We met in London in a very sunny morning while you were exploring the city’s art galleries landscape. How did you find it? What differences have you noticed in comparison with Taranto, the city where you live and work?
London is a city were different tendencies cohabitate, from the architectonical tradition to the extreme structures that look at the future. To an artist, walking through London’s streets is food for the mind: artistically enlightening. I found myself confronted with artists of the highest level both in terms of concepts and of quality and this has pushed me to set new challenges for myself.
Your work goes beyond the two dimensions to give a sculptural character to the canvas. Do you consider your artworks to be inspired by Lucio Fontana and Enrico Castellani’s practice? Are they your masters?
The idea of cutting canvases was born with Lucio Fontana. But while his cut was a matter of gesture, and was therefore imperfect, mine is the opposite: it originates from the need for containing cuts. My work can be called rigorism: a technique that searches rigorousness, precision, and calls for geometrical research as its very base.
You have a technical background and in your own description of your work you talk about ‘technological art’ linked with oriental philosophies. What is the link between these two elements in your art works?
The technical background is surely at the very base of my practice, however the constant research on the canvas is the fundament of my creations. I see the canvas as a flat, cold and shapeless surface where I intervene building tridimensional models that destroy its flatness, invading the space of the surface and creating optical effects thanks to a game of geometrical inclinations, new objects and saturated spaces.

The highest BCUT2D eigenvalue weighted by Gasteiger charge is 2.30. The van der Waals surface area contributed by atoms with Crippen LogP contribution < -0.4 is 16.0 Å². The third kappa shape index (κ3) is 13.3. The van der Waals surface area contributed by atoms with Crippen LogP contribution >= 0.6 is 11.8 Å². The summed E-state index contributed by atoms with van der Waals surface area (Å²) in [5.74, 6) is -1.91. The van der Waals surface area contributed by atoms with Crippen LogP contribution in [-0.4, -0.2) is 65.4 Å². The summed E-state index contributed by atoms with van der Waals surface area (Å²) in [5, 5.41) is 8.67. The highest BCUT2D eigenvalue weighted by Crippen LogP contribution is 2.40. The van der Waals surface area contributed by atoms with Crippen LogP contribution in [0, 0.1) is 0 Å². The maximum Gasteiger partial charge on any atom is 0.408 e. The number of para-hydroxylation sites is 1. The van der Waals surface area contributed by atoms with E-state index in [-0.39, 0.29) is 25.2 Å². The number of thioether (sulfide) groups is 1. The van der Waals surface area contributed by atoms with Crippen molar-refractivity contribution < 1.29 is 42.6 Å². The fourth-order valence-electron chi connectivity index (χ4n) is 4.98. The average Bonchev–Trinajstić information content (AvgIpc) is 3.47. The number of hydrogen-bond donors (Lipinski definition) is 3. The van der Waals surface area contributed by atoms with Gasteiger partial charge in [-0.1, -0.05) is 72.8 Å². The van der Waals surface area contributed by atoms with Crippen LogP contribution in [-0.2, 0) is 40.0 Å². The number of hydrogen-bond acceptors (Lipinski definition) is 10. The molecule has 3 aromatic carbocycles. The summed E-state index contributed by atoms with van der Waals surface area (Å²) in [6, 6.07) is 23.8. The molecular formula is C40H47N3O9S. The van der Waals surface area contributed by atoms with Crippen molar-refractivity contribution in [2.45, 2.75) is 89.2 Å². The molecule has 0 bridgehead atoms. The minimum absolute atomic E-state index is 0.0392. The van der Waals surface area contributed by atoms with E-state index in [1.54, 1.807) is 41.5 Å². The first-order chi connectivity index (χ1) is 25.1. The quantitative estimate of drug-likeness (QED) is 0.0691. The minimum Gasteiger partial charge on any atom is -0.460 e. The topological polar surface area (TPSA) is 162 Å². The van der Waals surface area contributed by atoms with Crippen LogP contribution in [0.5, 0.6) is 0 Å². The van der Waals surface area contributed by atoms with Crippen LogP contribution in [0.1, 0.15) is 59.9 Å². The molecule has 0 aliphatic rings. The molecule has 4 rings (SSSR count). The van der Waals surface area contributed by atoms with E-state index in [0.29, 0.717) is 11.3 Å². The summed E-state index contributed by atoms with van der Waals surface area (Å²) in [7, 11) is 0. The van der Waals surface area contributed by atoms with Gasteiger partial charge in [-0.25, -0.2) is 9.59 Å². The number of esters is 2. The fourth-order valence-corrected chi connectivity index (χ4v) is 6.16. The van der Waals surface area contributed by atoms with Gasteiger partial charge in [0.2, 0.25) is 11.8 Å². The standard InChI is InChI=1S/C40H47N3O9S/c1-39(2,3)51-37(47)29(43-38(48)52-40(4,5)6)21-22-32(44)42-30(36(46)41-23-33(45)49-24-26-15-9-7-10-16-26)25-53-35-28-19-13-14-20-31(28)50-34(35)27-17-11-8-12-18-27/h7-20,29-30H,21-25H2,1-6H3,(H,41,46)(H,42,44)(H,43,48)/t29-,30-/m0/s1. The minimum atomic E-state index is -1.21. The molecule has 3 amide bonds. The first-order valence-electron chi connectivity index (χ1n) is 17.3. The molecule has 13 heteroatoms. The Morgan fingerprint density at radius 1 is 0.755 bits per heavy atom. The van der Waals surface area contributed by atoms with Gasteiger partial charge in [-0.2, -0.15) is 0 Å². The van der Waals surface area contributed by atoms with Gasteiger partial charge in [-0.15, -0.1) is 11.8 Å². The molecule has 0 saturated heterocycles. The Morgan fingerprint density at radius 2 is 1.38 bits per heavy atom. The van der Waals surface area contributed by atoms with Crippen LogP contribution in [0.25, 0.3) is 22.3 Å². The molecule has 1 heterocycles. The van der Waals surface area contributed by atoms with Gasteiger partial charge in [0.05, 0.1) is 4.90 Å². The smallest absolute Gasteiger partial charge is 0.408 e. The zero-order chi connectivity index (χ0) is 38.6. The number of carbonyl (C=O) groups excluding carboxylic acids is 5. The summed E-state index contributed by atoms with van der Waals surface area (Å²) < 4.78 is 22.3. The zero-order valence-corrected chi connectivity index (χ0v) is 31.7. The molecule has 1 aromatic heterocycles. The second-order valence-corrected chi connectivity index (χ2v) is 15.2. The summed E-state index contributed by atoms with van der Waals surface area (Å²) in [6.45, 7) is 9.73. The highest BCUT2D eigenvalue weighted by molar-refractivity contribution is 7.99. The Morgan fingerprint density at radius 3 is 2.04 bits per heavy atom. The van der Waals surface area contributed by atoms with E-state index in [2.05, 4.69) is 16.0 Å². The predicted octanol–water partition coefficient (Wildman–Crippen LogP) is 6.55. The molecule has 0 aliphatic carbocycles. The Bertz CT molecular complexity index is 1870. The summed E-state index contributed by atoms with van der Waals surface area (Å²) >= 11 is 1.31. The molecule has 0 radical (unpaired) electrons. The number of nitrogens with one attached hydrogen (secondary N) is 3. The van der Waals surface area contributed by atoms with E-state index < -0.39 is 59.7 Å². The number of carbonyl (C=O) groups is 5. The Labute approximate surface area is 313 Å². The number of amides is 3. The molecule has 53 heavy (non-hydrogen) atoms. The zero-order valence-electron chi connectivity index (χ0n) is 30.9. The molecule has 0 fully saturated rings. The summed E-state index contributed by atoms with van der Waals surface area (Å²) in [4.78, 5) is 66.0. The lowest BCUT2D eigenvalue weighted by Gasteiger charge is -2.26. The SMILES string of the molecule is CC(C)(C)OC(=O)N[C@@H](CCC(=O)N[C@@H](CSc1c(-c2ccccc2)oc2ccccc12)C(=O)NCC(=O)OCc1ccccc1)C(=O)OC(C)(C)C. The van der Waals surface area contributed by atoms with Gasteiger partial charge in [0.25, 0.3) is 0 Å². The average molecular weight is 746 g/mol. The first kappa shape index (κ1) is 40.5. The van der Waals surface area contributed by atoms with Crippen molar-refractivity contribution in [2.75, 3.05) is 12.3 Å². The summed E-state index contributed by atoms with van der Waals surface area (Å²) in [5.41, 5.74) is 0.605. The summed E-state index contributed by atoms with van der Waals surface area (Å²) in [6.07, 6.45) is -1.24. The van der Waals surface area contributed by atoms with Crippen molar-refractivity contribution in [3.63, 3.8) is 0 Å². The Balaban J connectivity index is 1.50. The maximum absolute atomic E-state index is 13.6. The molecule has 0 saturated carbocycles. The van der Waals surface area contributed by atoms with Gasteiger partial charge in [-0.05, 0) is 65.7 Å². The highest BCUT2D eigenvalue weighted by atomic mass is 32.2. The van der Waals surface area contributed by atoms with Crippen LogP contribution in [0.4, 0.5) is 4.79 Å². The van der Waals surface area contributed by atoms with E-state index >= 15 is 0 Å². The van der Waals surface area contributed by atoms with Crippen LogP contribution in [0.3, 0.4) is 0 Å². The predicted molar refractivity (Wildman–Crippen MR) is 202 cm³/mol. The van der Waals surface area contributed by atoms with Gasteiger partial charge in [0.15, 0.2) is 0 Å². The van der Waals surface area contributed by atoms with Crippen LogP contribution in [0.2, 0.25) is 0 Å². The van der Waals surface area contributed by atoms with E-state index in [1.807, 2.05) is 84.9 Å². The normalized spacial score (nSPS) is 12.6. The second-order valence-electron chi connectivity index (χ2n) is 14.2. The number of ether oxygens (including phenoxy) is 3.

Colour is often a surplus because it’s not a necessary and essential part of my work, however it affects the shapes I create, magnifying or reducing the effect of the two dimensions of time and space on the canvas.
Every time I start a project with a precise project in mind, the final results ends up being something very different from the cuts and folds I had planned: when I touch and watch the surfaces, it is the canvas itself that suggests to me its future shapes. Forms that can be both abstract and figurative and that give me visual and tactile sensations. To me, the fundamental and essential thing is to occupy the space.
You are an artist and a collector as well. What kind of art do you have in your collection?
I started collecting small value works in my early twenties, and then I movd to more important artworks that also served as an inspiration for my own work. My collection contains abstract and figurative works and I’m especially attracted by the practice of my group: rigorism and spatialism.
Are you working on something new at the moment? Where can we see your work in the coming months?
I have a lot of works in progress at the moment. Innovative approaches that go beyond sculpture. I’m still using metal as my primary material, and I am still pursuing the idea of cuts and folds but I started confronting myself with other materials as well, such as stone, resin, liquid plexiglass. In the coming months I’m planning to exhibit my new works both in Italy and internationally but details are still to be defined and I don’t want to tempt fate…